A knife is an incredible tool for the forest craft we do at Trackers. You can use your blade in profound ways, from making feather sticks for lighting wet wood in the rain to carving fish hooks to feed yourself. My knife has cared for my own life and comfort many times.

That’s why it feels strange to hear that some people think of knives only as weapons to be feared. Schools suspend kids for stocking a car safety kit, forgetting about the pocket knife their grandfather gave them, bringing a spork to eat lunch with, shooting an imaginary arrow and making a clock.

I understand the very real safety issues schools have to deal with. But I also believe one-size-fits-all policies play into fear and rarely lead to good solutions. Our schools, even our culture, can lack the nuance gained from interacting with the physical world.

We’re entering an era when education only allows children tools used for abstract thought. No carving tool is allowed, but a tablet computer is required. We have dramatically changed the definition of “normal” for childhood. It has become normal to steal cars or shoot people in video games, but it’s no longer normal to carry a carving knife to whittle with.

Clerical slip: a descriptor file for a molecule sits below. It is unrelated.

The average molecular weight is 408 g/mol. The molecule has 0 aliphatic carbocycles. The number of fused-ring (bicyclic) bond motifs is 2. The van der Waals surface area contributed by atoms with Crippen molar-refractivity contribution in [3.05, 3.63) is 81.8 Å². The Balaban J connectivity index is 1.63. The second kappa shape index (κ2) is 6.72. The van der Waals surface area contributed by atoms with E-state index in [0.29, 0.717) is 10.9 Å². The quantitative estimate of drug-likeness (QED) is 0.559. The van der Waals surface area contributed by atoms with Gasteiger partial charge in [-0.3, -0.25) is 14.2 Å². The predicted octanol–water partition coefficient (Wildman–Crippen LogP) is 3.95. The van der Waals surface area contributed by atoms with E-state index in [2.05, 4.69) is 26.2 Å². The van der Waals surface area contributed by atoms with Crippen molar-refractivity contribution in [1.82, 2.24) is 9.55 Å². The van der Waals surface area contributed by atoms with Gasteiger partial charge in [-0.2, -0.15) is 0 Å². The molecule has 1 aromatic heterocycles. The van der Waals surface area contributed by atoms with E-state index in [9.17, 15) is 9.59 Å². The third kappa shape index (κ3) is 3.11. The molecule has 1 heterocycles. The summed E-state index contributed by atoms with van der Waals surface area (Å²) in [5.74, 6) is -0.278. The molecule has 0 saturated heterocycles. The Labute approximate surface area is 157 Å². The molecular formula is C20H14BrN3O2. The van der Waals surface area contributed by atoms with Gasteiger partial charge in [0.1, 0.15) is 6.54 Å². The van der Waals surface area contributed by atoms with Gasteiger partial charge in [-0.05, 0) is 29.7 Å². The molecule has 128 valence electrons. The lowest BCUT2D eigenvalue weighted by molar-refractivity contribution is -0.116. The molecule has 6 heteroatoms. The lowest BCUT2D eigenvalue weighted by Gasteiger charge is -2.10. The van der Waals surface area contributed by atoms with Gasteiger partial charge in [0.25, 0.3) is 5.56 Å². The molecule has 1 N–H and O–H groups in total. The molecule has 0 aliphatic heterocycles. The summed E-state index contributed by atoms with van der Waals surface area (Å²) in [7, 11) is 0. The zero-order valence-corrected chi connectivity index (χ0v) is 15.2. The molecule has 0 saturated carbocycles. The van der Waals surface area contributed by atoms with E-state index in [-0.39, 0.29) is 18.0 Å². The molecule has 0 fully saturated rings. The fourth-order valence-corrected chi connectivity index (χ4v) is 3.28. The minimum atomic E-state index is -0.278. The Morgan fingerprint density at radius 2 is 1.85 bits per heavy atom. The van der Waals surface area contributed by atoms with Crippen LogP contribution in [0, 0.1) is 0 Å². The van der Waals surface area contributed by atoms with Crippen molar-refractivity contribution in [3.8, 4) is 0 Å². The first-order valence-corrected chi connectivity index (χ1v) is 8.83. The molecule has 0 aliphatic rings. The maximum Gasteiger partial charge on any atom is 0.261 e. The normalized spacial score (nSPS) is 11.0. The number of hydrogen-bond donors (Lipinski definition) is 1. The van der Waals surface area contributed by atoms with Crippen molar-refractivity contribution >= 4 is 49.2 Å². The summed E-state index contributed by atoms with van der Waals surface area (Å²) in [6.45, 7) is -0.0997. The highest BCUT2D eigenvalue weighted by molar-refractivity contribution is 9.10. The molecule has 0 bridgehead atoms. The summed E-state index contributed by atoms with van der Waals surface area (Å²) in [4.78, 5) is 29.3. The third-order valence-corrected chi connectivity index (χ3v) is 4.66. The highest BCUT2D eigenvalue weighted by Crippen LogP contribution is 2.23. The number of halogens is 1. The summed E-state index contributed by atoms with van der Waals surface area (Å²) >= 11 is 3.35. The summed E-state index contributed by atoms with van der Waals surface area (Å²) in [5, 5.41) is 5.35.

On top of that, kids get shorter recess and more homework. They’re no longer allowed to play at the park on their own, or even climb trees there. Connecting with the physical world has, in some ways, become illegal in our schools and irrelevant in our lives.

But for some kids, I have seen that shift with powerful results. I’ve watched them use knives to gut a trout they caught for dinner. Afterwards, they cooked those fish over a campfire they started with the bow drill they carved. They even ate stew with spoons they whittled. I feel fortunate to witness many of these small but profound interactions with the forest, the cold, sunshine, the earth and the out of doors.

With a knife and other tools (even of stone, bone and wood), the essentials of life don’t come from an ethereal cloud. They come from paying attention to Nature, to things not just human-made. Through intelligent use of tools, including knives, schools can empower kids to interact with life: making and learning with their minds, hands and hearts.


Comment by Howard P Reynolds on November 9, 2015 at 12:00

Thanks, Tobias.  I enjoyed the comments posted at the bottom of the article as well - local folks stopping by Richtig's forge to chat, buy a couple knives, or deliver some scrap aluminum during WWII.